5(f). As both parties to this lis do not dispute that the suit property originally belonged to Palani Kudumban and Thavasi jointly after the demise of their father Mookkandi, the critical issue which fell for consideration before the trial court was whether Palani Kudumban predeceased Thavasi. No document has been marked as exhibit and there is no other tenable evidence before trial court to show the date of demise of Palani Kudumban.

5(g). On the contrary, date of demise of Thavasi has been established. The date of demise of Thavasi is 6.7.1942 and his death certificate has been marked as Ex. A.6.

5(h). Defendant's counsel Mr. S. Natarajan argued emphatically that his client's title deed is dated 30.6.1921 (Ex. B.1) and Thavasi would not have kept quiet and remained mute for 21 years, i.e., upto 6.7.1942 being his date of demise, if Palani Kudumban had predeceased him and if Thavasi had inherited the suit property as claimed by the plaintiffs. In other words, it is the specific case of defendant that Thavasi would not have remained mute for 21 years after execution of title deed Ex. B.1 on 30.6.1921 by Palani Kudumban's son Ayyakutty. According to defendant, the very fact that Thavasi under whom plaintiffs are claiming, remained mute would show that Palani Kudumban's son Ayyakutty was the sole and absolute owner of the suit property and had all rights to deal with suit property.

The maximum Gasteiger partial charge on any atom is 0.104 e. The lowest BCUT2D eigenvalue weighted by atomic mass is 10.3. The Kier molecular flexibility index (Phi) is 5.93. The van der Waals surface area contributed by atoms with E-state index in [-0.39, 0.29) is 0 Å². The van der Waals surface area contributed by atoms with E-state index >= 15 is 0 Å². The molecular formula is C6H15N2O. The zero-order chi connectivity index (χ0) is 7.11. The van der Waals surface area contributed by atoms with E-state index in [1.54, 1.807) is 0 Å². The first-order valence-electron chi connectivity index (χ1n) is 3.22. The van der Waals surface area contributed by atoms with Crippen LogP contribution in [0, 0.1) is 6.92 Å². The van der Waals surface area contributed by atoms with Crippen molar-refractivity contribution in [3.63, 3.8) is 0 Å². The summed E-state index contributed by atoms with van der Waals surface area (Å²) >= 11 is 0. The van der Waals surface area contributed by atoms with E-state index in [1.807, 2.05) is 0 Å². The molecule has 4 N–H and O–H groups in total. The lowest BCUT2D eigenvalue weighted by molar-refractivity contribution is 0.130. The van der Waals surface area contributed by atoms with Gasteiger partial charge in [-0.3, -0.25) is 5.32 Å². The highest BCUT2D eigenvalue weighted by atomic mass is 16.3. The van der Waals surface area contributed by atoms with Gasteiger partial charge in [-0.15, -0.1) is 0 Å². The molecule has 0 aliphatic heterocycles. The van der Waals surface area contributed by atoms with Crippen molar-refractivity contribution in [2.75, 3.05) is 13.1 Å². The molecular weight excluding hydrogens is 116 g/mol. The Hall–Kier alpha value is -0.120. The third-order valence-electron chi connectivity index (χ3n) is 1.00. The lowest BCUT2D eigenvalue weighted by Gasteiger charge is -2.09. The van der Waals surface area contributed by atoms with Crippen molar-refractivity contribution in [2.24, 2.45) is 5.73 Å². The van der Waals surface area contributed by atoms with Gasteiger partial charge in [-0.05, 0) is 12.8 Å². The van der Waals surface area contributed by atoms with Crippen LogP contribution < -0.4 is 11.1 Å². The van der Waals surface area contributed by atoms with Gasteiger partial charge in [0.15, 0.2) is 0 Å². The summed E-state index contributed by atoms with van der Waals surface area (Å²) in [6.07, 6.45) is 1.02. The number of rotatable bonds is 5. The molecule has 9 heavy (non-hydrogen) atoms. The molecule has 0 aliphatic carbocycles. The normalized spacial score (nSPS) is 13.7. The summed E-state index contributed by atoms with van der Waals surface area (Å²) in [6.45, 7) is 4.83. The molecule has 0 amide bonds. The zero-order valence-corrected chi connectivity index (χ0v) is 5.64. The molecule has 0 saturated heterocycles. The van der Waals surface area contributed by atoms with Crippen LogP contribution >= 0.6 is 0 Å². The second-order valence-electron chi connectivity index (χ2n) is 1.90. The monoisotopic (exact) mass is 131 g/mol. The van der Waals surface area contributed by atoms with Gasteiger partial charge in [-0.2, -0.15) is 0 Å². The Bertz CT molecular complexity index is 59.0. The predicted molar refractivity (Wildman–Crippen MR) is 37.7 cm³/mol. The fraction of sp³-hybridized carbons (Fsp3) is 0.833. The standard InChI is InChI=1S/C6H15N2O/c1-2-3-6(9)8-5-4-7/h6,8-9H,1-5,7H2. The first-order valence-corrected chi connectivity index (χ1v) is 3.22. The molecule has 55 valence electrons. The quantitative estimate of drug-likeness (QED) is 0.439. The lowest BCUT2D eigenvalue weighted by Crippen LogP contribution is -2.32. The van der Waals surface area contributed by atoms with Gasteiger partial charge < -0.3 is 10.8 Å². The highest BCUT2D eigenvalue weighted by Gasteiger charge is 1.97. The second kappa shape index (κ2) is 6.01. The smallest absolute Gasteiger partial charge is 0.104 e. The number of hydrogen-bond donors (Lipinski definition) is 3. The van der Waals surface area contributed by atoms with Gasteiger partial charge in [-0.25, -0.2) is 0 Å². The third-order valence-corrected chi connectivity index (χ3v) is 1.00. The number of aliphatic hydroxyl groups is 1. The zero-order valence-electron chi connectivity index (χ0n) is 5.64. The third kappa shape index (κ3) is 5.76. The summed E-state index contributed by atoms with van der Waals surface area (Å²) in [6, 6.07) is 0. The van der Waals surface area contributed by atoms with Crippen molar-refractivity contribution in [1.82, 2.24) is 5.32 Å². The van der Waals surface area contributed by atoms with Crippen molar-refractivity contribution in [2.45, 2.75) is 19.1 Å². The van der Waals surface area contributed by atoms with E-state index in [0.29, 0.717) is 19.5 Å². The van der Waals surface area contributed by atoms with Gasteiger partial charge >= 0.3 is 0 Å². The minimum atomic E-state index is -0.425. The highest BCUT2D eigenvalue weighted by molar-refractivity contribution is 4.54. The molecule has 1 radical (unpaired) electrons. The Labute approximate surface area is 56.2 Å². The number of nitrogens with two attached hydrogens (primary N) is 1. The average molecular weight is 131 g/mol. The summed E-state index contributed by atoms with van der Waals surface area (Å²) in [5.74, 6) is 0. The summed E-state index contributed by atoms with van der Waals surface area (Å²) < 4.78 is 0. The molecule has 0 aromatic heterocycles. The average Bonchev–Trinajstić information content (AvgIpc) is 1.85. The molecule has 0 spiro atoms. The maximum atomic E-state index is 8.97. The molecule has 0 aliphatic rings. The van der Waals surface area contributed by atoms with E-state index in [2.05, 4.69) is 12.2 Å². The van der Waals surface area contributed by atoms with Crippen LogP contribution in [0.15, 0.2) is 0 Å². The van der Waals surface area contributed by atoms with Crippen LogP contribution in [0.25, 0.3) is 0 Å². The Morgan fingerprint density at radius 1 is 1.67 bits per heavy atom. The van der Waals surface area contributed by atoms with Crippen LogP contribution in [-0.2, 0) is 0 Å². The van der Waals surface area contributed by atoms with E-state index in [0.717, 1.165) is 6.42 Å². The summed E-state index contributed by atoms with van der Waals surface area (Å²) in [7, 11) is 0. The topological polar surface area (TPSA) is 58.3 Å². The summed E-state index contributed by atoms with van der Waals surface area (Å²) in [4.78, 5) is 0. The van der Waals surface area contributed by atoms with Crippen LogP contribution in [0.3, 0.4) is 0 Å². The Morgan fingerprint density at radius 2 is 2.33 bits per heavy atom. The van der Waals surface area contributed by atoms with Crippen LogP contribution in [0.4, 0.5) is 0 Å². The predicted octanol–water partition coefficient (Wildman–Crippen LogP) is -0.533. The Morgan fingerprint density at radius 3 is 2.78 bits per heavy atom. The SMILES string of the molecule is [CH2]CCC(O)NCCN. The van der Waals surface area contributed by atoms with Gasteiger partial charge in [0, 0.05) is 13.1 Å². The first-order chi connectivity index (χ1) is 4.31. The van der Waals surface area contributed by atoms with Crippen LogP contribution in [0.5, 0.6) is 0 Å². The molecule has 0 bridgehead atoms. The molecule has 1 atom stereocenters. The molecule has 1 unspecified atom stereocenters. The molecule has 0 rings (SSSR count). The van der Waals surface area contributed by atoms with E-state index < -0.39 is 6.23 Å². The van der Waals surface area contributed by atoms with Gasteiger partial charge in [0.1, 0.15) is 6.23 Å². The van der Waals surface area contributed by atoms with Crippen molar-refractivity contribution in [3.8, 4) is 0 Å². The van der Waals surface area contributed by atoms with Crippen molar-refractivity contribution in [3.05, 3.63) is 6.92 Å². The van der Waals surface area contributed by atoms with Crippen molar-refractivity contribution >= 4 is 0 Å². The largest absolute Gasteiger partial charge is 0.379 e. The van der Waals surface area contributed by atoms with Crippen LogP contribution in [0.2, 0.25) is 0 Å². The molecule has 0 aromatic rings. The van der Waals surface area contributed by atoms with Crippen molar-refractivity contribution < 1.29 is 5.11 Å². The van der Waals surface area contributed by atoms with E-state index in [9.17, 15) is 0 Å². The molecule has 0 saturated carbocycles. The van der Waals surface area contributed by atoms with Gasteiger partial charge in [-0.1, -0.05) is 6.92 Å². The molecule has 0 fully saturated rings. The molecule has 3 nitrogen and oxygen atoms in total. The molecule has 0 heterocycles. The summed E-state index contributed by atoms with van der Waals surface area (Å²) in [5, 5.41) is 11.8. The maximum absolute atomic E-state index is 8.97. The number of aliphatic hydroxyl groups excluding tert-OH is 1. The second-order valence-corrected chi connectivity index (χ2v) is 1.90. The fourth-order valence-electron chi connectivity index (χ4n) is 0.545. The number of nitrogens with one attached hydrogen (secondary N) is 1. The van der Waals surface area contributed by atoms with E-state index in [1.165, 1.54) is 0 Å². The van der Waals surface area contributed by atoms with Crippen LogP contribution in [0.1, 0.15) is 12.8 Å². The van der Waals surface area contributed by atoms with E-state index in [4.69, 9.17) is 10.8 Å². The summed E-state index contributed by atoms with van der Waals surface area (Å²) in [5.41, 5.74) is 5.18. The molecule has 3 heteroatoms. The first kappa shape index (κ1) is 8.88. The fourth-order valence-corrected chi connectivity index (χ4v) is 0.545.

5(i). In contrast, Mr. S. Ramesh, learned counsel for appellants placed reliance on sale deed dated 12.7.1947 marked as Ex. A.3. It was pointed out that vendors in Ex. A.3 are three in number. One is Ural, senior wife of Thavasi, two is Pichchi, junior wife of Thavasi and the three is Rakki, wife of Palani Kudumban. To be noted, Ex. A.3 does not pertain to suit property. There is no dispute or disagreement on this. However, learned counsel for appellants contends that if Palani Kudumban had not predeceased Thavasi as pleaded by them, two wives of Thavasi and Palani Kudumban's wife Rakki would not have jointly executed sale deed Ex. A.3 on 12.7.1947.